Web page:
"From whoever should be caring for it, but clearly isn't," she
declares. "They have left bits of the city to go to wrack and ruin, so
we are standing up and saying, 'No, that mustn't happen.' We are
bringing beauty back to the city."
This is a truly internationalist guerrilla group: James McMillan, a
young oil company employee now working in London, is from Australia.
He's come to Stratford to "put something back, I mean literally to put
something into the earth of this city. I get a kick from the thought
that ... a resident might wake up tomorrow and think, 'wow, someone
cared enough to plant some shrubbery outside my front door while I was
Laura Galea, a Tasmanian studying in London, hopes her stint in
Stratford will "lift someone's spirits." A group of 15 American
Baptists are here to do a good deed during their tour of London.
Guerrillas believe this is as much political as horticultural, that
they're having an impact on society, even rejuvenating democracy. It's
reflected in their language, suggesting they're not only planting
shrubs but challenging authority. Reynolds refers to "sleeper cells"
waiting to "blitz our city with plants." Their "invasion" of Stratford
aims "to create a new democracy of gravel and sparse ornamental grass,"
to "liberate this patch from long-term miserableness."
Authorities tend to turn a blind eye to the nighttime antics, say
experienced guerrillas. And it's not inconceivable that financially
beleaguered local governments might even be grateful. Residents seem to
like the results, but they aren't quite transformed. Take Frances
Barrow, who lives near a guerrilla-makeover done last month. "Yeah, it
looks better," she says, "I hope somebody keeps it up."
Yet Karen Campbell, a senior consultant for the Union Baptist
Association in Houston pitching in this evening, sees this as a
religious experience: "We are redeeming a plot of land, and what a
powerful metaphor that is - to redeem land for the good of people. For
us, this is very much a Christian act."
As diverse people break dirt together and plant "seed bombs" on what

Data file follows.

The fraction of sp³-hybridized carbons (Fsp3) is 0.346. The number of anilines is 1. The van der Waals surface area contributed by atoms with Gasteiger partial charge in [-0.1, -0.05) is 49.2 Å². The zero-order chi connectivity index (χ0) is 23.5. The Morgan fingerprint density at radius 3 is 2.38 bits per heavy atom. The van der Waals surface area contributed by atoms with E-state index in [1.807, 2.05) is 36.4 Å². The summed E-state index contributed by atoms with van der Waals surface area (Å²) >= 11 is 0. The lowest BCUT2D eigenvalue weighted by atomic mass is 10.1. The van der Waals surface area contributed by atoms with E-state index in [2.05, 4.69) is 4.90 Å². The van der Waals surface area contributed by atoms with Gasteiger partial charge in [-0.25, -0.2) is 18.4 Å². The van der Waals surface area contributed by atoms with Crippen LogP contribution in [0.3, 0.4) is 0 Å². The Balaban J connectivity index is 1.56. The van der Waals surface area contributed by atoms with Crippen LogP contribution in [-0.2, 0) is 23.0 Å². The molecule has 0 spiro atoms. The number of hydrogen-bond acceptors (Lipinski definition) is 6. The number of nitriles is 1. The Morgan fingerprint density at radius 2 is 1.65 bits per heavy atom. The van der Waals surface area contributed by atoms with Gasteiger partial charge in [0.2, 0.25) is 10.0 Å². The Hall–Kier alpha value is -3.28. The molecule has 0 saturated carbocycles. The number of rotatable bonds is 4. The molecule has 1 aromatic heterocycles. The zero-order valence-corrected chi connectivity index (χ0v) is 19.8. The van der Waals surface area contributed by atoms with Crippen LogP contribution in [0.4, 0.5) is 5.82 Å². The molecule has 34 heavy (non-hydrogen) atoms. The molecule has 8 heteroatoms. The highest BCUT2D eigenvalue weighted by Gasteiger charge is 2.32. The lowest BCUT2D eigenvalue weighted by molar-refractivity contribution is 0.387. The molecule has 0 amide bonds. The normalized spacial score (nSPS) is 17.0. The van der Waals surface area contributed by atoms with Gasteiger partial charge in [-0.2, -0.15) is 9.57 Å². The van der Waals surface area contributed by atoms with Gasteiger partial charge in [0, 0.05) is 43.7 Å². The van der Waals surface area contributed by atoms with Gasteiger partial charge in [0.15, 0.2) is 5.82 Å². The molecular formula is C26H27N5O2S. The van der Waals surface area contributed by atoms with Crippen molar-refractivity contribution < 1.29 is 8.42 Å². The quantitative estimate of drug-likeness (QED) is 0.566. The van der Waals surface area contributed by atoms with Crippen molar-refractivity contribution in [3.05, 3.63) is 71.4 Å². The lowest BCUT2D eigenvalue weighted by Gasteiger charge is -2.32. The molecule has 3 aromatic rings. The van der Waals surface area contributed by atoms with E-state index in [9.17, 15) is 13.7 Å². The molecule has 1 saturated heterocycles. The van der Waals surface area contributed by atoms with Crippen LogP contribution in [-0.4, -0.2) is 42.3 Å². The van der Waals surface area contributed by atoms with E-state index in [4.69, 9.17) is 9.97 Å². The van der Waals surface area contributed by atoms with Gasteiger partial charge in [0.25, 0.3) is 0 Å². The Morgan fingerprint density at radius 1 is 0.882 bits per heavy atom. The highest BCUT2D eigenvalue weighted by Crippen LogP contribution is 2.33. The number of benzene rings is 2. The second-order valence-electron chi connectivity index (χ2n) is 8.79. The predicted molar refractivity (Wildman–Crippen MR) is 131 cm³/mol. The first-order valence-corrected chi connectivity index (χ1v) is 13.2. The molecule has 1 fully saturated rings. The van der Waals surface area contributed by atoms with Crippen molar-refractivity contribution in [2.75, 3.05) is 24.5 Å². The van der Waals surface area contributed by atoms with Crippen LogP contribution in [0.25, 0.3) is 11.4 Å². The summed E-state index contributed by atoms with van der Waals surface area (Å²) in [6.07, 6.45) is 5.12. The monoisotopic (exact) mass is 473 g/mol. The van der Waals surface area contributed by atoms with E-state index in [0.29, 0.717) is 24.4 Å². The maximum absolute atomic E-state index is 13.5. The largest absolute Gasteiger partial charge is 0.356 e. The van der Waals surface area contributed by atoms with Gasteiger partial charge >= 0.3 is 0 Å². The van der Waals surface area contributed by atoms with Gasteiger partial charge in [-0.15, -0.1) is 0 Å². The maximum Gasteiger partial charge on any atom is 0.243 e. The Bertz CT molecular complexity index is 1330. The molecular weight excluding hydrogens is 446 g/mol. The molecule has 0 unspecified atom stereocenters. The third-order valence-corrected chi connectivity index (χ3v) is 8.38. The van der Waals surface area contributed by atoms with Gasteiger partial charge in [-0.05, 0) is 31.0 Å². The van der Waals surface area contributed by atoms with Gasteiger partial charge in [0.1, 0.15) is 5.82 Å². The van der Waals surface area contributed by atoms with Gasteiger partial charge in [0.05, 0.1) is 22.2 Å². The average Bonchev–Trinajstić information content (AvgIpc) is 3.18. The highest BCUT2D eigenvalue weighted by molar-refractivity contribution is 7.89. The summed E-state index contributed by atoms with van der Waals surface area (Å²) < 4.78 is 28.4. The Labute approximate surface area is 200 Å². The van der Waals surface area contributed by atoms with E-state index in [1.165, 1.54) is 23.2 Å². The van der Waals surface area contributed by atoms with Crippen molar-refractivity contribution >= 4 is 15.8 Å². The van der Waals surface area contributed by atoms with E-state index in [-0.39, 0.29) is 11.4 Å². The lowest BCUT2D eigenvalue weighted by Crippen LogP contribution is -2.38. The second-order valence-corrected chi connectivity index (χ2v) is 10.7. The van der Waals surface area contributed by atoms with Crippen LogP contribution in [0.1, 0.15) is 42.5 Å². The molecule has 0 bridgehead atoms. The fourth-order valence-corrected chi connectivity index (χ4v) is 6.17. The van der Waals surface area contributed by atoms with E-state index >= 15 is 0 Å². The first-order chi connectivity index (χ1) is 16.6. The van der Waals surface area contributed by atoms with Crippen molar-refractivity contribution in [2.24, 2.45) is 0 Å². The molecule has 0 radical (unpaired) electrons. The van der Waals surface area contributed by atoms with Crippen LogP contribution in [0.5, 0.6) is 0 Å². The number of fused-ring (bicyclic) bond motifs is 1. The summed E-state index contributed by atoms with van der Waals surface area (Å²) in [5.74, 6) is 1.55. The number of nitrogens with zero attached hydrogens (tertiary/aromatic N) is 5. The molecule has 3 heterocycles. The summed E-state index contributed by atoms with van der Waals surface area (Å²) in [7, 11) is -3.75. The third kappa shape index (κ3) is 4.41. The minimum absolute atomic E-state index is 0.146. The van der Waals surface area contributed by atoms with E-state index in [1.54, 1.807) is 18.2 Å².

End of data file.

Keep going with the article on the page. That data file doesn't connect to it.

is, in truth, a pretty insignifi- cant plot,guerrilla gardening can
seem as much a search for meaning as it is an act of charity. It makes
Mr. McMillan feel "useful [and] important" as a break from the office
monotony. And for Ms. Galea, "it is better than just going out and
getting drunk, which is one of the only options for young people these
days. This is more enjoyable - and the effects last longer."
Perhaps guerrilla gardening is a response to the alienation of urban
life - the distance urban residents and workers can feel among the gray
monoliths owned (and neglected) by faceless bureaucrats. Guerrilla
gardening looks like an attempt not only to make cities more colorful,
but also to take symbolic ownership of them and make them more livable.
But guerrilla gardners make "a spectacle of civic duty," suggests James
Heartfield, an urban issues writer. "People are always doing good
things that make their cities nicer places, but they don't necessarily
advertise it or invite the media along to watch. These guerrillas seem
to want to make a statement about themselves and their values, as much
as to transform patches of urban land."
In Stratford, it's now after midnight. The plot is transformed: On a
budget of 264 ($500), weeds have been plucked, a ton of gravel laid,
the mud enriched, shrubs planted - and, if the locals care for them,
they'll bloom into full-on plants and flowers.
"Look what we've done.... We've made a small but important difference
in a big city" says Ms. Campbell.
It seems that both a patch of land and the guerrilla gardeners
themselves have been transformed by the night's experience.
(c) Copyright 2006 The Christian Science Monitor. All rights reserved.